Anxiety about teacher pay-raises grows as tax repeal effort builds and legal questions mount
When the Oklahoma Legislature passed House Bill 1010xx in March, it was the first time lawmakers had increased state taxes in 28 years. Both the House and the Senate applauded themselves.
The governor acted swiftly to sign the bill, and at first, it seemed like a reason for school leaders to celebrate. They had been begging lawmakers to increase teacher pay for years, and it finally happened.
But the excitement quickly faded.
Oklahoma Taxpayers Unite, a group backed by former Republican U.S. Sen. Tom Coburn, filed a petition to overturn the $430 million tax package, which includes tax increases on cigarettes, gasoline and oil and gas production.
To the Superintendent of Ada City Schools Mike Anderson, this news was a bombshell.
“I’m very concerned,” Anderson said. “I think it’s the biggest threat we’ve been faced with in a long, long time.”
If Oklahoma Taxpayers Unite gets about 42,000 registered voters to sign its petition by July 18, the question of whether to keep, or overturn those new taxes goes to a vote of the people.
The petition has been challenged in the Oklahoma Supreme Court, but Anderson says superintendents are still anxious. They understand the new teacher pay raises are a law, he says, but district leaders are unsure how schools will pay for them if the taxes meant to fund the salary increases are overturned.
At a recent education conference in Norman, school leaders from across the state packed into a Q&A session about the petition,
Peggs Public School Superintendent John Cox said they had lots of questions about how it would affect their schools.
“We’re all trying to figure out how can we get our teachers that much needed pay raise, and take care of them, and still take care of our budgets at the same time.”
At the conference, superintendents learned that even though the $430 million tax package was passed to help schools pay for raises, schools won’t be the only ones to take a financial hit if the taxes are overturned.
Instead, a budget cut would be spread across all state agencies.
The effect could mean public schools still get some of the money for the raises—it would be about 70 percent.
But Cox says this puts schools in a catch-22: If they’re forced to pay for 100 percent of the raises, but only get 70 percent of the money, districts might have to cut staff in order afford a salary boost for others.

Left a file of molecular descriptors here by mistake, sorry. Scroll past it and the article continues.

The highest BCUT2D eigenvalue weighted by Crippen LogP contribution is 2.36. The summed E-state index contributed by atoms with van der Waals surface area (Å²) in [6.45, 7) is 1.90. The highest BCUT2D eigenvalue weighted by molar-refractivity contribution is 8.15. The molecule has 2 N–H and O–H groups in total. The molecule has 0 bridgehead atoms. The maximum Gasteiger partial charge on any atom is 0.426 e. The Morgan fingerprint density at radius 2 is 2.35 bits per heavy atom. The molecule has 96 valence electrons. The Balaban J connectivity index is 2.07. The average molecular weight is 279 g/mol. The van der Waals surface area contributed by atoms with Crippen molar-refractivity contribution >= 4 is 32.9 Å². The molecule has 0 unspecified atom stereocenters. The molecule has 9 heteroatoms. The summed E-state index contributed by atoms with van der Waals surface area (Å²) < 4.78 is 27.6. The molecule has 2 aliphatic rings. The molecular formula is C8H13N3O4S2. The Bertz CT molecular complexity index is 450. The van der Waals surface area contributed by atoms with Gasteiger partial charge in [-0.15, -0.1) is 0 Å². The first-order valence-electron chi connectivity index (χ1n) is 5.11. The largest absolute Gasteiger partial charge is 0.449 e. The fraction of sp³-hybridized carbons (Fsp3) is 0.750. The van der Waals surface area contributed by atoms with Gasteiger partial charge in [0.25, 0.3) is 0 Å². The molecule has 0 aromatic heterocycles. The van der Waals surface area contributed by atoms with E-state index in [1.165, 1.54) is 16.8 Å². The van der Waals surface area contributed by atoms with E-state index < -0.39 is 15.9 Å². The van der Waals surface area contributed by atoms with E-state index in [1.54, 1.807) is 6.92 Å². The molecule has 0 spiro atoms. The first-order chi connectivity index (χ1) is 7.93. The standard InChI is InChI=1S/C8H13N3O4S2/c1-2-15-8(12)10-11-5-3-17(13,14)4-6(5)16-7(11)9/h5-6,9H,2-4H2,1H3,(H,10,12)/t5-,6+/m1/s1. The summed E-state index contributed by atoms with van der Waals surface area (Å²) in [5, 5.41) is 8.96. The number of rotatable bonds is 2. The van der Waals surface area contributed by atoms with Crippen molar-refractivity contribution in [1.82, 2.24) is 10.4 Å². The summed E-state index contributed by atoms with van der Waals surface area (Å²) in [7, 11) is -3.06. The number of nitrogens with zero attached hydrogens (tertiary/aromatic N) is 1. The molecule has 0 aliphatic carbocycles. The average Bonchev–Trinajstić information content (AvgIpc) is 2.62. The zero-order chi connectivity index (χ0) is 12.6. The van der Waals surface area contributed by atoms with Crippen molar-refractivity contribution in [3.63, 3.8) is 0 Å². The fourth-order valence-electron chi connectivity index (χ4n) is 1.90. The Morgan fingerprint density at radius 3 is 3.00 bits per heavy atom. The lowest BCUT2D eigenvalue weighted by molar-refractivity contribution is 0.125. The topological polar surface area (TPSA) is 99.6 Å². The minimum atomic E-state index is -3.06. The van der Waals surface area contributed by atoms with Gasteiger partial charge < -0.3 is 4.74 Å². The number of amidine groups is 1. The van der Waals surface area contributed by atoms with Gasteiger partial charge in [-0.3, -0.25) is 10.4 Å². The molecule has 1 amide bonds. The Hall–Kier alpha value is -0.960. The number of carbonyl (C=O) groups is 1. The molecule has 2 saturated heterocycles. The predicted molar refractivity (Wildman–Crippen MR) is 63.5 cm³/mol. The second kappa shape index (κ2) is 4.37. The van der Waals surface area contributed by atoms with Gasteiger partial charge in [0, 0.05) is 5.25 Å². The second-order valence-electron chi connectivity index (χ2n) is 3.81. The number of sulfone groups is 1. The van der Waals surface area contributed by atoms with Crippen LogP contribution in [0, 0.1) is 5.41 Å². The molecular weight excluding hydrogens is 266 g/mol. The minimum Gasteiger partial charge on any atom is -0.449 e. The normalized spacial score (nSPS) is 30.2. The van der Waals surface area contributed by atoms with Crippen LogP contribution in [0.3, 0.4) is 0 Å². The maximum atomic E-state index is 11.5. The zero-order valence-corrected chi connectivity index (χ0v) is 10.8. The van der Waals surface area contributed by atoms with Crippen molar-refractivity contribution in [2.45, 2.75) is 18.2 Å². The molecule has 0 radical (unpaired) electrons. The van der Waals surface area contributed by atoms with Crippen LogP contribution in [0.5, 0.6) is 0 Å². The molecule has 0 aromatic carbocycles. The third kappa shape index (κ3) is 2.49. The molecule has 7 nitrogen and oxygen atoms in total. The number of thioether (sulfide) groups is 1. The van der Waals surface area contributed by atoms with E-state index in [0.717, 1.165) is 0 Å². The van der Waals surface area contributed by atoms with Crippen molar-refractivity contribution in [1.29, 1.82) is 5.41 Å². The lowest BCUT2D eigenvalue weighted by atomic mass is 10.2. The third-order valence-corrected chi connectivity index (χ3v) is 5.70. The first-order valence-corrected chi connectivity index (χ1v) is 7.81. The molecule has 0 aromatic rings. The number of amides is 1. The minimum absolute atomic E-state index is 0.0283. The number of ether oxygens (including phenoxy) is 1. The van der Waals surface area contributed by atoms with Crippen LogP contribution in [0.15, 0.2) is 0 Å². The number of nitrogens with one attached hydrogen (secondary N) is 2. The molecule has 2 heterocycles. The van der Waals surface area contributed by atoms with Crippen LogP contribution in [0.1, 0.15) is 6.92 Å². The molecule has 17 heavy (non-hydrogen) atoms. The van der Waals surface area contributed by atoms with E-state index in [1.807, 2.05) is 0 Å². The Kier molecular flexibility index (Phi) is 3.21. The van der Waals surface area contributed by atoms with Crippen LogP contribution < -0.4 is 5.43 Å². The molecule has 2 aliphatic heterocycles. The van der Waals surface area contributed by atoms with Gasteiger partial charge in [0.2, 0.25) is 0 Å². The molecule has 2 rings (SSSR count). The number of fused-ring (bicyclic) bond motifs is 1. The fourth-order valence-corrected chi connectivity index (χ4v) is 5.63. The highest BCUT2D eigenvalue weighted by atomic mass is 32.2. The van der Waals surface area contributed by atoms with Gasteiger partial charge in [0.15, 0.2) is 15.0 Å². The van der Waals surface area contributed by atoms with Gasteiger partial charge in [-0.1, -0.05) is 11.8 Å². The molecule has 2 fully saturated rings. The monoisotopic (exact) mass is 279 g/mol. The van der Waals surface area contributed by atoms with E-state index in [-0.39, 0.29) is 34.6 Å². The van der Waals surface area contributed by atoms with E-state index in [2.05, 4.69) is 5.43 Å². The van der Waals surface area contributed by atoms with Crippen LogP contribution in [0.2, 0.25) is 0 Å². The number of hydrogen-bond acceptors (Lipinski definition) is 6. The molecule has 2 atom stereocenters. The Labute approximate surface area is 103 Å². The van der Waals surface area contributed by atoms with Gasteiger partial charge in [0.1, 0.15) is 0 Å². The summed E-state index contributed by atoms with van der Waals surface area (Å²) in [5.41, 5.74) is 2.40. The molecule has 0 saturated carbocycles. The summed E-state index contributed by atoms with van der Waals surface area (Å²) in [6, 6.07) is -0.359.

And Cox says that’s concerning because there’s no one else to cut.
“We’re bare bones right now,” he said.
The Superintendent of Duncan Public Schools, Melonie Hau, said she can avoid cutting staff, but the petition would affect her budget in a different way.
“It may mean that some of the things we were hoping to implement next year, that we had cut previously, we’re gonna need to wait another year, another two years to bring some of those things back.”
But Hau says there’s too much uncertainty for her district to act just yet. Right now, she’s waiting to see how the Oklahoma Supreme Court rules.
Two education groups filed legal challenges to the tax repeal petition. Justices heard oral arguments on June 11.
One group argued that the new teacher pay raises rely on the tax revenue generated by House Bill 1010xx — therefore it cannot be overturned by a veto petition.
Lawyers for another group argued the court should throw out the tax repeal petition because its language is misleading and inaccurate.
The proponents of the petition, Oklahoma Taxpayers Unite, argued the wording is clear and that teacher pay raises wouldn’t be affected if voters overturned the tax package.
The Court asked lots of questions of both sides. In the end, Chief Justice Doug Combs promised the Court would hurry to make a decision.
Many school leaders hope the court throws out the tax repeal petition. If justices allow it to move forward, and it gets the signatures it needs, it’ll land on a statewide ballot.
If Oklahomans vote ‘yes’ and overturn the teacher raise tax package, it clears a new trail of uncertainty: Will schools be on the hook to pay the full amount for teacher raises with only some of the funding? Would Governor Fallin call a special session — and would lawmakers approve a supplemental budget to replace the money?
State revenues are up this year — But what about next year? And the next?
Ada City Schools Superintendent Mike Anderson says he’s giving his teachers the day off on Election Day, with the hope that they’ll vote ‘no’ on the petition if it get enough signatures and becomes State Question 799 on the November ballot.
“This is the biggest election day in my lifetime as far as public education is concerned,” he said. “And I want everybody to know it.”